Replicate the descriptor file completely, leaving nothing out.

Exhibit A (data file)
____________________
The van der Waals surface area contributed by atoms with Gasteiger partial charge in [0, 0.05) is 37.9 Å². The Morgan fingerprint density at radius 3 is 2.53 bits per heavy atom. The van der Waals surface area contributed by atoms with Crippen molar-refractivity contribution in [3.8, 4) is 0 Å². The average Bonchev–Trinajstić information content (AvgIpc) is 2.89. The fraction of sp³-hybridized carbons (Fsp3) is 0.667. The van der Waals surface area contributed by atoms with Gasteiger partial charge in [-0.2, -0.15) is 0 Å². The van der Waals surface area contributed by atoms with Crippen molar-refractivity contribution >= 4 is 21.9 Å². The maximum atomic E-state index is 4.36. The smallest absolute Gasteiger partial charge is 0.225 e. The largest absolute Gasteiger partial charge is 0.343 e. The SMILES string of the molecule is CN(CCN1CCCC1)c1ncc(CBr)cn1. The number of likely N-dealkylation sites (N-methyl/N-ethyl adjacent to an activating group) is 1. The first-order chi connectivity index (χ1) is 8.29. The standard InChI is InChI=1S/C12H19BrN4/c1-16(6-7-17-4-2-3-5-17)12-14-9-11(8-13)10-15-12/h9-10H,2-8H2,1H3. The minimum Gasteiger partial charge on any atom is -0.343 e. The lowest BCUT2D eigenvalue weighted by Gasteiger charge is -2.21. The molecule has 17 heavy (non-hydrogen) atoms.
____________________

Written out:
The van der Waals surface area contributed by atoms with Gasteiger partial charge in [0, 0.05) is 37.9 Å². The Morgan fingerprint density at radius 3 is 2.53 bits per heavy atom. The van der Waals surface area contributed by atoms with Crippen molar-refractivity contribution in [3.8, 4) is 0 Å². The average Bonchev–Trinajstić information content (AvgIpc) is 2.89. The fraction of sp³-hybridized carbons (Fsp3) is 0.667. The van der Waals surface area contributed by atoms with Gasteiger partial charge in [-0.2, -0.15) is 0 Å². The van der Waals surface area contributed by atoms with Crippen molar-refractivity contribution >= 4 is 21.9 Å². The maximum atomic E-state index is 4.36. The smallest absolute Gasteiger partial charge is 0.225 e. The largest absolute Gasteiger partial charge is 0.343 e. The SMILES string of the molecule is CN(CCN1CCCC1)c1ncc(CBr)cn1. The number of likely N-dealkylation sites (N-methyl/N-ethyl adjacent to an activating group) is 1. The first-order chi connectivity index (χ1) is 8.29. The standard InChI is InChI=1S/C12H19BrN4/c1-16(6-7-17-4-2-3-5-17)12-14-9-11(8-13)10-15-12/h9-10H,2-8H2,1H3. The minimum Gasteiger partial charge on any atom is -0.343 e. The lowest BCUT2D eigenvalue weighted by Gasteiger charge is -2.21. The molecule has 17 heavy (non-hydrogen) atoms.